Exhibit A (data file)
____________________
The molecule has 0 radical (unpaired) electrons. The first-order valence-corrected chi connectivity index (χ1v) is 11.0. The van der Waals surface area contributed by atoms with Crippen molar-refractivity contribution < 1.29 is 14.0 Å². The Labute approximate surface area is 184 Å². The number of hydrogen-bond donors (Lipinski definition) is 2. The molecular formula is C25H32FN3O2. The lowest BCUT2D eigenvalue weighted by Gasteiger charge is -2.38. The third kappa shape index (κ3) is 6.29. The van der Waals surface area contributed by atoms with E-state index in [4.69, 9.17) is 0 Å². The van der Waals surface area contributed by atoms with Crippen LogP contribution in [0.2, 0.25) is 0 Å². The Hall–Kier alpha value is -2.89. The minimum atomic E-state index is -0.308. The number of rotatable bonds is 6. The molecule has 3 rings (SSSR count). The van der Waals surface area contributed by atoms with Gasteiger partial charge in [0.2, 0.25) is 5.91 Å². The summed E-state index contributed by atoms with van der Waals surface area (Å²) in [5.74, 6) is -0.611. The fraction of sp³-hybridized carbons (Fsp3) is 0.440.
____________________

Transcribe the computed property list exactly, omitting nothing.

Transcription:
The molecule has 0 radical (unpaired) electrons. The first-order valence-corrected chi connectivity index (χ1v) is 11.0. The van der Waals surface area contributed by atoms with Crippen molar-refractivity contribution < 1.29 is 14.0 Å². The Labute approximate surface area is 184 Å². The number of hydrogen-bond donors (Lipinski definition) is 2. The molecular formula is C25H32FN3O2. The lowest BCUT2D eigenvalue weighted by Gasteiger charge is -2.38. The third kappa shape index (κ3) is 6.29. The van der Waals surface area contributed by atoms with E-state index in [4.69, 9.17) is 0 Å². The van der Waals surface area contributed by atoms with Crippen LogP contribution in [0.2, 0.25) is 0 Å². The Hall–Kier alpha value is -2.89. The minimum atomic E-state index is -0.308. The number of rotatable bonds is 6. The molecule has 3 rings (SSSR count). The van der Waals surface area contributed by atoms with Gasteiger partial charge in [0.2, 0.25) is 5.91 Å². The summed E-state index contributed by atoms with van der Waals surface area (Å²) in [5.74, 6) is -0.611. The fraction of sp³-hybridized carbons (Fsp3) is 0.440.